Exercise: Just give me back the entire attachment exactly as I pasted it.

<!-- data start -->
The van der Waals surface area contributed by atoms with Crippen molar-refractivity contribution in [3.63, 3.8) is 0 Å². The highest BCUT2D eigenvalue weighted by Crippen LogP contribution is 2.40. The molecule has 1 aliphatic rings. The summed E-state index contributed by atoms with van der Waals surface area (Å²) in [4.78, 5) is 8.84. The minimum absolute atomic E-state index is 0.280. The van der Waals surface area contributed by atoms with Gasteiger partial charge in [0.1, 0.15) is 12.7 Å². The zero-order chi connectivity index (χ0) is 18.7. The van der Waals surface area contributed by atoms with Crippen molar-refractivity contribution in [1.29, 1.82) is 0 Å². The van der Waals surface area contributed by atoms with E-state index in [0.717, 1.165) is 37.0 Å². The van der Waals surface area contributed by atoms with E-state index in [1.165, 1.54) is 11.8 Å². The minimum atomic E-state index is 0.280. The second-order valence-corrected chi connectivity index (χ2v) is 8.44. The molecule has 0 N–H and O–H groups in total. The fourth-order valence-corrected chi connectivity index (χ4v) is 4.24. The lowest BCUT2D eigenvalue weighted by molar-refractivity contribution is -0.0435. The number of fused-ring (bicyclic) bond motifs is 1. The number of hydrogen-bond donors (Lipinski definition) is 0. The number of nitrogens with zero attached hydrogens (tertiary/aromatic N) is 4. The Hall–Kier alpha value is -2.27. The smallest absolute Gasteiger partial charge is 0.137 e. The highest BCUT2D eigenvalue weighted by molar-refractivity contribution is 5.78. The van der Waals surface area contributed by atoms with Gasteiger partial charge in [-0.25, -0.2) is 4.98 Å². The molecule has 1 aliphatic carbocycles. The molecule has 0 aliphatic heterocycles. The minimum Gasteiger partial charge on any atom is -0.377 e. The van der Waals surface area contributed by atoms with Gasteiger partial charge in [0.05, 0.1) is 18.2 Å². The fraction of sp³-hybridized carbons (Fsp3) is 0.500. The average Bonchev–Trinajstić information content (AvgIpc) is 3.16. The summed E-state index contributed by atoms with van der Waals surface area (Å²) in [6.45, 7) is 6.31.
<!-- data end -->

The van der Waals surface area contributed by atoms with Crippen molar-refractivity contribution in [3.63, 3.8) is 0 Å². The highest BCUT2D eigenvalue weighted by Crippen LogP contribution is 2.40. The molecule has 1 aliphatic rings. The summed E-state index contributed by atoms with van der Waals surface area (Å²) in [4.78, 5) is 8.84. The minimum absolute atomic E-state index is 0.280. The van der Waals surface area contributed by atoms with Gasteiger partial charge in [0.1, 0.15) is 12.7 Å². The zero-order chi connectivity index (χ0) is 18.7. The van der Waals surface area contributed by atoms with Crippen molar-refractivity contribution in [1.29, 1.82) is 0 Å². The van der Waals surface area contributed by atoms with E-state index in [0.717, 1.165) is 37.0 Å². The van der Waals surface area contributed by atoms with E-state index in [1.165, 1.54) is 11.8 Å². The minimum atomic E-state index is 0.280. The second-order valence-corrected chi connectivity index (χ2v) is 8.44. The molecule has 0 N–H and O–H groups in total. The fourth-order valence-corrected chi connectivity index (χ4v) is 4.24. The lowest BCUT2D eigenvalue weighted by molar-refractivity contribution is -0.0435. The number of fused-ring (bicyclic) bond motifs is 1. The number of hydrogen-bond donors (Lipinski definition) is 0. The number of nitrogens with zero attached hydrogens (tertiary/aromatic N) is 4. The Hall–Kier alpha value is -2.27. The smallest absolute Gasteiger partial charge is 0.137 e. The highest BCUT2D eigenvalue weighted by molar-refractivity contribution is 5.78. The van der Waals surface area contributed by atoms with Gasteiger partial charge in [-0.25, -0.2) is 4.98 Å². The molecule has 1 aliphatic carbocycles. The molecule has 0 aliphatic heterocycles. The minimum Gasteiger partial charge on any atom is -0.377 e. The van der Waals surface area contributed by atoms with Gasteiger partial charge in [0.05, 0.1) is 18.2 Å². The fraction of sp³-hybridized carbons (Fsp3) is 0.500. The average Bonchev–Trinajstić information content (AvgIpc) is 3.16. The summed E-state index contributed by atoms with van der Waals surface area (Å²) in [6.45, 7) is 6.31.